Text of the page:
Judge splits verdict in EPA case against U.S. Steel
Teresa Auch Schultz email@example.com August 21, 2013 5:14PM
Updated: September 23, 2013 2:41PM
The federal government can’t seek to fine U.S. Steel for violations it claims the company made more than 20 years ago to its Gary Works plant, a federal judge ruled Wednesday, but it can seek to force the company to install new controls for pollutants.
U.S. District Judge Philip Simon said in his order that he agreed with U.S. Steel that the Environmental Protection Agency had waited far too long to file for penalties when the statute of limitations is five years.
The alleged violation took place in 1990 when U.S. Steel modified the inside of Blast Furnace No. 4. The EPA claimed in its lawsuit against U.S. Steel, filed last year, that the modification constituted a major change, which would have required U.S. Steel to get a permit for the construction work. The company never did.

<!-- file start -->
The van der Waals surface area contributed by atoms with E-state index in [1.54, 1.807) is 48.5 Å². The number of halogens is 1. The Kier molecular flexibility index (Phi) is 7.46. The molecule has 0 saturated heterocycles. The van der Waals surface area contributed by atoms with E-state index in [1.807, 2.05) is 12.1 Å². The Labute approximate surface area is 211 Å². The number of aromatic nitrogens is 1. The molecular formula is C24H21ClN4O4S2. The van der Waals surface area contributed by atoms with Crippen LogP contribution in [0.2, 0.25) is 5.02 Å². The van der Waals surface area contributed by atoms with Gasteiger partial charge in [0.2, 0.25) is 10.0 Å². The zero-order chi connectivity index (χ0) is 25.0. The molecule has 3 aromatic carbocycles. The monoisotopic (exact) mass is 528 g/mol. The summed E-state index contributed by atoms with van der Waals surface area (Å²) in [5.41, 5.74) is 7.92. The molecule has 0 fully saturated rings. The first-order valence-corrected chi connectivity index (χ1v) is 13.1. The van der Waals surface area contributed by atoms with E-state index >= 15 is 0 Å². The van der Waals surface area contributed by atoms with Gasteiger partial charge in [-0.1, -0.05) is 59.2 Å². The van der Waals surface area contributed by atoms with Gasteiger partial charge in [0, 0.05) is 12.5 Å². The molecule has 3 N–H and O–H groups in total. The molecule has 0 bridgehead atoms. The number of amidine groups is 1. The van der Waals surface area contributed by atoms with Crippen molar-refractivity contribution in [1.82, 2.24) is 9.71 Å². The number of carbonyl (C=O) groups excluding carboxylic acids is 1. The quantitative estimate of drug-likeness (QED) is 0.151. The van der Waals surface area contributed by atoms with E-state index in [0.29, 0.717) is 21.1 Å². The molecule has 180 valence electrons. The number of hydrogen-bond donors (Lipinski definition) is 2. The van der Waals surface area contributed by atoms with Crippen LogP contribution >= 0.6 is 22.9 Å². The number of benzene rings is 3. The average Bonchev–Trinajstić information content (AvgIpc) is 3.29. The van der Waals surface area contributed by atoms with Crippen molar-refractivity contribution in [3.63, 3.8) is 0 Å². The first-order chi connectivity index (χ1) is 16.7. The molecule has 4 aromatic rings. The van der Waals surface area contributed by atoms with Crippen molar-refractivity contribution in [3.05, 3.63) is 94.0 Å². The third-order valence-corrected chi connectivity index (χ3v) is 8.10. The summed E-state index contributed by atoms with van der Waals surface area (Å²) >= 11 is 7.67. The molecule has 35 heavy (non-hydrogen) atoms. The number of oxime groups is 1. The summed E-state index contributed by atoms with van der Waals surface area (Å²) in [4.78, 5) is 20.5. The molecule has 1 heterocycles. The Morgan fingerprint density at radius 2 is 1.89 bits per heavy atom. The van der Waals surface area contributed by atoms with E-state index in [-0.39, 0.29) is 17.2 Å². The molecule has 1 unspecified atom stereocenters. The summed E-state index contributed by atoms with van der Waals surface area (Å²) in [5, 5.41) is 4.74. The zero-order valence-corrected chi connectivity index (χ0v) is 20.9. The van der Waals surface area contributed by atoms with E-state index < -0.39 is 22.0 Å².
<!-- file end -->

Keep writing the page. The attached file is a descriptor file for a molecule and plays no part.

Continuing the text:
Part of the permitting process would have required the company to install what’s called the best available control technology for pollutants. Violating this process can lead to a company being fined $37,500 for each day it does so.
However, Simon ruled that the violation was a one-time incident, instead of agreeing with the federal government that U.S. Steel continued to violate the permit each day it operated without going through the proper steps.
That means that trying to see penalties 23 years after the fact isn’t allowed by law, he ruled.
The statute of limitations applies only to penalties, however, so Simon ruled that the EPA could move forward with its claim that U.S. Steel must go through the proper steps now, which could involve installing best available control technology.